For more than a year, I’ve written one article after another about how unity can overcome tyranny and oppression. Through it all, there were times that I felt like I was just screaming into the night and that my efforts were futile. But a most serendipitous encounter rekindled my hopes and gave me new found direction. A couple of months ago, I had a profound conversation with someone I admire greatly that made me rethink my perspective. He told me that people are already inundated with the endless cases of injustices that are being pumped into the ether. What people need desperately is direction and a focus on a solution.
It was this conversation that led to the idea behind the 50 State reSOLUTION campaign. It was the same feedback that served as the inspiration for the event I will be hosting this coming Wednesday, April 4th at 7:00 PM EST at Kaldi’s Social House in Silver Spring, MD. The aim of the event will be to highlight how people repressed by the powerful can overthrow the shackles of their oppressors and overcome injustice.
Two specific historical moments will be used as the basis of this community discussion. The Haitian Resurrection and the Battle of Adwa in Ethiopia were watershed events that shook the foundation of colonialism and slavery. In both instances, it was a united people that smashed the mendacity of their tormentors. Citing both narratives, our aim is to show that the oppressed can repel their oppressors. Our objective in this is not to feed into the social divides; we will not present the struggle for justice through the prism of identity or ideology but through the lens of the powerful and the powerless people they persecute.
A broader overview about the common link between Haiti and Ethiopia was presented in the article I wrote titled Greater than Wakanda. My hope for this event is to show that we are not helpless to change our circumstances. We have the power of social media in our hands; we can galvanize a broad movement that transcends the ways we are sliced and diced as a people if we only realize that the solution resides in collective action instead of individual grievances. Haitians and Ethiopians were able to do the impossible and defeat armies that had superior weaponry because they united as one people. It is my hope that we too can overcome our differences, stop looking at this world through labels and imposed identities and unite to defend our collective interests.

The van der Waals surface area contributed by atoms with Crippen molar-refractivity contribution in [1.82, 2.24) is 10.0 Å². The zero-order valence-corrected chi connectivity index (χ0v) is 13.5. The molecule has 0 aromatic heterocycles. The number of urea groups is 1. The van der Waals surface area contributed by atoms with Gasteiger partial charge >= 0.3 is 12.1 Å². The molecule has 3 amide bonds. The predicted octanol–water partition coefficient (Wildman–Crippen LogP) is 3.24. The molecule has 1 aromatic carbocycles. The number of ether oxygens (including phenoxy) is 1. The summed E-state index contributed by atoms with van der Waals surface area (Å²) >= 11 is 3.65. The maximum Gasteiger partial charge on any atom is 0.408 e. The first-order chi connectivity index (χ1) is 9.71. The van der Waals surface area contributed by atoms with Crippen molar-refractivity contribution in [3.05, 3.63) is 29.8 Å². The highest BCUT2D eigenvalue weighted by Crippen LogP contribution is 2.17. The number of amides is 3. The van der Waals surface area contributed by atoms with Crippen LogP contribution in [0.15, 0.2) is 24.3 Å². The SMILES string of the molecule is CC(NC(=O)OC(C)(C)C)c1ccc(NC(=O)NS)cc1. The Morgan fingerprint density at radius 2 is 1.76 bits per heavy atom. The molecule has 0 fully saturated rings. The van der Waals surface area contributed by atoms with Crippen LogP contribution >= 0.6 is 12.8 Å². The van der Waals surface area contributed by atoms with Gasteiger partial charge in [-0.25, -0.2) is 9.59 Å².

If you are in the DC metro area, come out this Wednesday and take part in community dialogue and a cultural exposition. A video will be shown as a launching point for a follow up panel discussion led by Ghion Journal co-founder Betty Beke joined by Haitian author Frantz Derenoncourt Jr. There will be a live painting by the amazing Ethiopian artist Solomon Asfaw throughout the event. We will wrap up the event by highlighting the beauty and diversity of the Haitian and Ethiopian cultures. If you are not in the DC metro area, you can watch the video that will be shown by CLICKING HERE or by scrolling through the event details to watch the video embedded below. If you plan on coming out, do not watch the video in advance so that you can watch it with fellow commUnity believers.
The hashtag for this event is #AdwaSpring, after a winter of hopelessness, we can have a spring of renewal. Use social media to get the message out about this event and more importantly to speak against the divisive narratives of the status quo. See you Wednesday. Be the light to the world! #AdwaSpring
Event: The Legacies of Haiti and Adwa : How Unity Overcomes Oppression
Date: Wednesday, April 4th, 2018
Time: 7:00 PM – 9:00 PM EST
Location: Kaldi’s Social House
Address: 918 Silver Spring Ave.
Silver Spring, MD
If you are not in the DC area or can’t make it out on Wednesday, watch the video below and then think about ways you can use the content of the video to organize watching parties and start discussions in the communities where you live on how we can come together as one people.
Originally from Ethiopia with roots to Atse Tewodros II, Lij Teodrose is a former community organizer whose writing was incorporated into Barack Obama's South Carolina primary victory speech in 2008. He pivoted away from politics and decided to stand for collective justice after experiencing the reality of the forgotten masses. His writing defies conventional wisdom and challenges readers to look outside the constraints of labels and ideologies that serve to splinter the people. Lij Teodrose uses his pen to give a voice to the voiceless and to speak truth to power.